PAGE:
Tom Baker is at his very best in a terrific performance as the Doctor faces the appalling threat of the Krynoid, an alien plant species that will turn all Earth's green kingdom against the "animal parasites". It's also an unusually stern performance for this Doctor, there are a few moments of irreverence at the expense of villains and officials, but for the most part the Doctor is intense and serious with flashes of anger and quite ready to use direct violence in his desperate struggle to save humanity.

Whereas Jon Pertwee would have employed `Venusian Aikido', here the Fourth Doctor is a full-on action hero as he breaks through windows, jumps villains, bangs them against car doors, throws very effective punches, puts one thug in hospital and smashes another over the head with a chair (a moment that has Tom Baker saying "good heavens!" on the commentary!) It's more like watching Mr. Bond or `The Saint' at times, brilliantly directed by Douglas Camfield, famous for his `Doctor Who' action stories from `The Web of Fear' to `Terror of the Zygons' and this one, which sadly was his last. Apart from a few model shots and brief stock inserts, there was no film used in this story; the extensive location work was also done on video and this creates a seamless, colourful and very sharp production which looks excellent on this DVD and upscales to an HD TV perfectly.

Two Krynoid seed pods have lain frozen in the Antarctic for years, quite safely, until they are dug up by a scientific expedition and returned to the warmth and light of their base. This is a story about greed as much as alien greenery - the Krynoid wants to live in what for it is the terrifyingly natural way, but the threat to Earth also comes from human avarice - first a scientist protective of his discovery, then a corrupt official out for money and finally the covetous desire to own the pod at all costs from millionaire Harrison Chase.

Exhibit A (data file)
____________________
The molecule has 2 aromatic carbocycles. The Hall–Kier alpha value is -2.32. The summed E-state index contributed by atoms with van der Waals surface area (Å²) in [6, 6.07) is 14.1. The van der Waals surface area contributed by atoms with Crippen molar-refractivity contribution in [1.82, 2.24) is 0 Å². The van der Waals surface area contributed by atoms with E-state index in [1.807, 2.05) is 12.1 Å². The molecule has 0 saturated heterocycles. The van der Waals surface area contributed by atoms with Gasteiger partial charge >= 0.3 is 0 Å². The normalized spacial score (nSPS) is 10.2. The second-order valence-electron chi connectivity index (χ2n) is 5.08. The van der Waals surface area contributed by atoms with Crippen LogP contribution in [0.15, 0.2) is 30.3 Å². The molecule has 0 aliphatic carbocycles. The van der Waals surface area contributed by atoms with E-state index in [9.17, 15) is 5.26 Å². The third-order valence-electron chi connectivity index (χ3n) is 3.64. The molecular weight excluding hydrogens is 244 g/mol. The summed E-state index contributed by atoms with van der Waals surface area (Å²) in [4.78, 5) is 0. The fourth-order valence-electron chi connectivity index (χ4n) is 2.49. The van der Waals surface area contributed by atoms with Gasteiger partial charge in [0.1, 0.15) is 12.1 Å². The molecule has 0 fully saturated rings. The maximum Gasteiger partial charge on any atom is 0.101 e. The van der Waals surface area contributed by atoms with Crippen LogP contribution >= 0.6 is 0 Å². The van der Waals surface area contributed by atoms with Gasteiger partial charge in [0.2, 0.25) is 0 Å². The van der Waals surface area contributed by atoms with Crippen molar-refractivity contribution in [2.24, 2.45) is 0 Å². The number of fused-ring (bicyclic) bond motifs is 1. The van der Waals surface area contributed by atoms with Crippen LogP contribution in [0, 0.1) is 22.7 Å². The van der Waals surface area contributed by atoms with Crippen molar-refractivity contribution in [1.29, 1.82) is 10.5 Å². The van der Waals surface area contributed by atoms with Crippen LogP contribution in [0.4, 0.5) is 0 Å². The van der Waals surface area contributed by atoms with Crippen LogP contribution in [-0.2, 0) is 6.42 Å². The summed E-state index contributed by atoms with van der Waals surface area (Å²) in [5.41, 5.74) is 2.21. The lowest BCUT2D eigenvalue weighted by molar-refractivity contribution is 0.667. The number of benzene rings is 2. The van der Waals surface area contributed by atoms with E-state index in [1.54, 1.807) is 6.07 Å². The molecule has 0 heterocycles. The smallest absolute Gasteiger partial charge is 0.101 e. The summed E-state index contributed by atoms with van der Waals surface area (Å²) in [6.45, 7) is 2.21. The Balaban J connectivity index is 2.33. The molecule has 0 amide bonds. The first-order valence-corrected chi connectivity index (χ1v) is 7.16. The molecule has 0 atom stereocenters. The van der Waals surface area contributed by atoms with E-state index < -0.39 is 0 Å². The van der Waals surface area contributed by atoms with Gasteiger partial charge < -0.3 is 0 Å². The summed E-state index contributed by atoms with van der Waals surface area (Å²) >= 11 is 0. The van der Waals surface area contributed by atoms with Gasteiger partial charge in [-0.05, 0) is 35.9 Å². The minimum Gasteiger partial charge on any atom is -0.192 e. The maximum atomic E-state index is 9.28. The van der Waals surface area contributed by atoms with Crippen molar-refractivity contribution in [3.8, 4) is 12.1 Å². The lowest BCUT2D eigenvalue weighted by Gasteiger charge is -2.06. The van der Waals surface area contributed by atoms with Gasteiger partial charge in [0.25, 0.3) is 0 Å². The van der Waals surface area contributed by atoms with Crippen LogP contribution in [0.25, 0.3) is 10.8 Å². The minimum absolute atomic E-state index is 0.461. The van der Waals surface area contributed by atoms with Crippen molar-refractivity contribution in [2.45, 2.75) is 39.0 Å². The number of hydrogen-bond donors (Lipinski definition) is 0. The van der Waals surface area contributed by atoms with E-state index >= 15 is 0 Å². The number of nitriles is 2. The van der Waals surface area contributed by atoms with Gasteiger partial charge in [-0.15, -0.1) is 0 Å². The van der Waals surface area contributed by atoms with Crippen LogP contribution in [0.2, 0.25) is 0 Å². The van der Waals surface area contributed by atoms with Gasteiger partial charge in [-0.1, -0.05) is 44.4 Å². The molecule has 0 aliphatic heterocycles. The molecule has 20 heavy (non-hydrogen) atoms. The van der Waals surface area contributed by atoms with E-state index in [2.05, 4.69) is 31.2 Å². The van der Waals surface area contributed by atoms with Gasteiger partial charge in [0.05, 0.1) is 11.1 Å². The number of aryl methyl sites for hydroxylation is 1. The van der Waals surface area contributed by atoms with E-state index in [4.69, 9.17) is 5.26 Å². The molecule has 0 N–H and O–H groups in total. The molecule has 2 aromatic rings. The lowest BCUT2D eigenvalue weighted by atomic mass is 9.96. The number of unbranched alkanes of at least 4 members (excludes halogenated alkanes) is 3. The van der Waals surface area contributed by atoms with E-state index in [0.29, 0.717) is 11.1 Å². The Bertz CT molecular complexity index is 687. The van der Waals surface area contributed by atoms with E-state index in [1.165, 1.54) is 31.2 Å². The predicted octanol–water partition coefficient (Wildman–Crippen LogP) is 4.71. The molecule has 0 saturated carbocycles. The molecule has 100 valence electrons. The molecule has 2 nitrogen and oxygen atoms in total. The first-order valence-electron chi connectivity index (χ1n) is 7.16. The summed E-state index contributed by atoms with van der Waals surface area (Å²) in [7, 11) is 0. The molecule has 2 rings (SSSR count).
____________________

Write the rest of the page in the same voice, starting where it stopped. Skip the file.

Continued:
Tony Beckley gives a gloriously greenery-chewing performance as the cold, crazed plant-loving (and animal and human-hating) aristocrat with black gloves, a palatial manor house, a "green cathedral" of plants serenaded on his electronic organ and a growling beast in a back room - his lethal, chomping compost-grinder... Every `Bond villain' needs a henchman and he has one of the best. John Challis is superb as Scorby, ruthless and violent but with a streak of dark humour; as his brutal world collapses around him, he and the Doctor play off each other brilliantly as they are forced into an alliance against the growing green menace.

And what a menace! From dormant pod, to waving tendril to human possession and then by horrific body-transforming stages to a towering monster, the Krynoid is an unforgettable grotesque created by excellent design and model work and great acting by Mark Jones as the unfortunate Keeler, a botanist with uncertain morals who gets much too close to his work ... I hadn't watched this story since its first broadcast almost 40 years ago and yet I remembered so many details from all six episodes; that's how strong this production is.